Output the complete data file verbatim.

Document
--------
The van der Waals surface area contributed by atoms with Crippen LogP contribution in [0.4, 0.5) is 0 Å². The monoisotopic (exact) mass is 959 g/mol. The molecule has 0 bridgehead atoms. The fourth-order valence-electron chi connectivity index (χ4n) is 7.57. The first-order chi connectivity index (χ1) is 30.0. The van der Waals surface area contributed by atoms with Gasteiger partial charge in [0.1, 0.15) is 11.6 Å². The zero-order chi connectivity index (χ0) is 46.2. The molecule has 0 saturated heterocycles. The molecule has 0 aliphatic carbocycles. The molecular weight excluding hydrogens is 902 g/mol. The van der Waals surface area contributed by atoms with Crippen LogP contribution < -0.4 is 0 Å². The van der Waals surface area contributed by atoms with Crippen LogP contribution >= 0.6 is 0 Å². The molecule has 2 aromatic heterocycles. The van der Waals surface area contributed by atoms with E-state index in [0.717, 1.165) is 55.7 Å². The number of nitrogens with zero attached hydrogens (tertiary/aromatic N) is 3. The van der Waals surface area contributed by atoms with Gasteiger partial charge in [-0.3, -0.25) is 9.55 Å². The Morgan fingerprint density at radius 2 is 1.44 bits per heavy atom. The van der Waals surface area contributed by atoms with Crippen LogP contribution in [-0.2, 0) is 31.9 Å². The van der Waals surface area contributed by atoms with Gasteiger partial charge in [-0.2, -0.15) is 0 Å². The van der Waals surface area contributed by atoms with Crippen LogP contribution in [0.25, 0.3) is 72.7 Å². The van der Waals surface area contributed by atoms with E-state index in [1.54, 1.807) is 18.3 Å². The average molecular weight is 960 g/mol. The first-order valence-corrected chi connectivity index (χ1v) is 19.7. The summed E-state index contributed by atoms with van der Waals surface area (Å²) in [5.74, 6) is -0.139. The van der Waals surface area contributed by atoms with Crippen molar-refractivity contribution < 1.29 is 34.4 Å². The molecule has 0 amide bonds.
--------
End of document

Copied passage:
The van der Waals surface area contributed by atoms with Crippen LogP contribution in [0.4, 0.5) is 0 Å². The monoisotopic (exact) mass is 959 g/mol. The molecule has 0 bridgehead atoms. The fourth-order valence-electron chi connectivity index (χ4n) is 7.57. The first-order chi connectivity index (χ1) is 30.0. The van der Waals surface area contributed by atoms with Gasteiger partial charge in [0.1, 0.15) is 11.6 Å². The zero-order chi connectivity index (χ0) is 46.2. The molecule has 0 saturated heterocycles. The molecule has 0 aliphatic carbocycles. The molecular weight excluding hydrogens is 902 g/mol. The van der Waals surface area contributed by atoms with Crippen LogP contribution < -0.4 is 0 Å². The van der Waals surface area contributed by atoms with Crippen LogP contribution >= 0.6 is 0 Å². The molecule has 2 aromatic heterocycles. The van der Waals surface area contributed by atoms with E-state index in [0.717, 1.165) is 55.7 Å². The number of nitrogens with zero attached hydrogens (tertiary/aromatic N) is 3. The van der Waals surface area contributed by atoms with Gasteiger partial charge in [-0.3, -0.25) is 9.55 Å². The Morgan fingerprint density at radius 2 is 1.44 bits per heavy atom. The van der Waals surface area contributed by atoms with Crippen LogP contribution in [-0.2, 0) is 31.9 Å². The van der Waals surface area contributed by atoms with Gasteiger partial charge in [-0.2, -0.15) is 0 Å². The van der Waals surface area contributed by atoms with Crippen LogP contribution in [0.25, 0.3) is 72.7 Å². The van der Waals surface area contributed by atoms with E-state index in [1.54, 1.807) is 18.3 Å². The average molecular weight is 960 g/mol. The first-order valence-corrected chi connectivity index (χ1v) is 19.7. The summed E-state index contributed by atoms with van der Waals surface area (Å²) in [5.74, 6) is -0.139. The van der Waals surface area contributed by atoms with Crippen molar-refractivity contribution < 1.29 is 34.4 Å². The molecule has 0 amide bonds.